Old People Are Cool

The effortless hipness of senior citizens.

The Atlantic

Céline is the fashion brand named by Vogue as “achingly cool.” It’s the label where “all the season’s trends are born,” the magazine wrote in January. This year Céline chose Joan Didion to be the face of its spring line. Didion, whose two most recent books are about death and mourning, is 80. The subliminal message of the ad campaign is obvious: eat it, youth.

Youth is no longer cool—or at least its hold on cool has weakened. How did that happen? Perhaps we can trace it back to 2012, when American Apparel, a brand that typically prefers a barely legal aesthetic, chose as its new face Jacky O’Shaughnessy, an “advanced” model in her 60s discovered on a stoop smoking a cigarette. (Her discoverer, the label’s creative director, dubbed her “regal.”) After that, everyone wanted in: The Olsen twins, who became famous as infants and now run several fashion lines, chose to focus one of their 2014 look books on “something a bit different,” Elle coyly noted, meaning the style icon Linda Rodin, age 65. Marc Jacobs adopted Jessica Lange, then 64, and Nars scooped up the actress Charlotte Rampling, who was 68.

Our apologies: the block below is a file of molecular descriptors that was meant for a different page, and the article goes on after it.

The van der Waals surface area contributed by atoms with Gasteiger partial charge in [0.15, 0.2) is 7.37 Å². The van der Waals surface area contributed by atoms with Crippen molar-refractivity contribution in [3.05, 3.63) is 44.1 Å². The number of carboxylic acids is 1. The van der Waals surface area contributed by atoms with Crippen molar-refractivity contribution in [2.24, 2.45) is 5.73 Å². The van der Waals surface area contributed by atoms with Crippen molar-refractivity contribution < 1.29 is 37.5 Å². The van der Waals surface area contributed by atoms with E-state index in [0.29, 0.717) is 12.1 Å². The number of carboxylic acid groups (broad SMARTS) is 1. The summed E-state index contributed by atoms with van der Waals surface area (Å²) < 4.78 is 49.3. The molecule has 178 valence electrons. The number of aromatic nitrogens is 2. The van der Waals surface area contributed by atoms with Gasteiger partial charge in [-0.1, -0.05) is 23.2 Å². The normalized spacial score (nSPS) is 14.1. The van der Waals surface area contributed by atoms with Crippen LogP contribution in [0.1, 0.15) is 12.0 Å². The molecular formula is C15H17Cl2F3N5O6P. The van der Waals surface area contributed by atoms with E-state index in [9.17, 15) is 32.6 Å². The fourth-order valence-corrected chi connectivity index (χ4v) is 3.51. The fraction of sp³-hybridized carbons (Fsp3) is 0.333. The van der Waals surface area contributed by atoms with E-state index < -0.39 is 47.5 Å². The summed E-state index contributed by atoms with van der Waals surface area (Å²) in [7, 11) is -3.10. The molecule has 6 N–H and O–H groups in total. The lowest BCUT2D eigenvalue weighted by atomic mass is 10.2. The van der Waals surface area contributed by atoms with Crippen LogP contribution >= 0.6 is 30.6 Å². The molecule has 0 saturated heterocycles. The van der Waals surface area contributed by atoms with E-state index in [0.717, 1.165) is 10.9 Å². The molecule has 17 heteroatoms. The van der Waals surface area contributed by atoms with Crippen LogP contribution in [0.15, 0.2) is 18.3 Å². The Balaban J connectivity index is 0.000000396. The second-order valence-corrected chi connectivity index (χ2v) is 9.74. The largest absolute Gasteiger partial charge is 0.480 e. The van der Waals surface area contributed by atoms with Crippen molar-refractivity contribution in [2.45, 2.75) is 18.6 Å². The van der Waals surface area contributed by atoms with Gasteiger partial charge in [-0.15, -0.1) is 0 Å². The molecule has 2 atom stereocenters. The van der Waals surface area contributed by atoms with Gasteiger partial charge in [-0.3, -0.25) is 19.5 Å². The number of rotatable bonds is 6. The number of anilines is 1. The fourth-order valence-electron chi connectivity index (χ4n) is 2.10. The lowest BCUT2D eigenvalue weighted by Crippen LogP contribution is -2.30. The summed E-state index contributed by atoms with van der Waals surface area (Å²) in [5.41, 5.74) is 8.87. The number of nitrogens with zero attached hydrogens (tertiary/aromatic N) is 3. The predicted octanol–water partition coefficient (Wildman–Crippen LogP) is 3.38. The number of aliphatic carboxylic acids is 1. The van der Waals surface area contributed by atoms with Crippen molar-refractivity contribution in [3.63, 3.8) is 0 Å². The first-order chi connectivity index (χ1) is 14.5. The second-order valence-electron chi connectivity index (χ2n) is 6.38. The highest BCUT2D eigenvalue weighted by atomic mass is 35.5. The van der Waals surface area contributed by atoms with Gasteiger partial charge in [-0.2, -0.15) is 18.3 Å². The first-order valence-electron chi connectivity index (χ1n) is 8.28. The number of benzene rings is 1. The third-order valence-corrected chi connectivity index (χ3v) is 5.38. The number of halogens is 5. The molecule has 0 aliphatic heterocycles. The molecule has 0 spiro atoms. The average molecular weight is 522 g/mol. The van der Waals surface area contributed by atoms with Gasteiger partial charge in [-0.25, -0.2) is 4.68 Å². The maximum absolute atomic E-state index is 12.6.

Perhaps the trend is a feminist rebellion against what happened last year to Renée Zellweger, the “It Girl” of 1997, who got skewered for assaulting us with a face that was “utterly unrecognisable” and “suspiciously puffy,” and for not understanding that in Hollywood, it’s been virtually impossible to age gracefully—so after 45 you should just disappear.

Or perhaps the young did themselves in, with their enduring obsession with kale shakes and BPA-free water bottles and salvaged-wood bar tables and fully strapped two-strap backpacks (recommended by the Pediatric Orthopaedic Society of North America), which suggests that the ineffable quality of youth we all lust for—a reckless hunger for life—now belongs to a generation still willing to sit on a stoop and smoke.

Photo credits: Rodin: Vivien Killilea/Getty; Didion: Walter McBride/Invision/AP; O'Shaughnessy: American Apparel; Rampling: Alessandra Tarantino/AP; Lange: Richard Shotwell/Invision/AP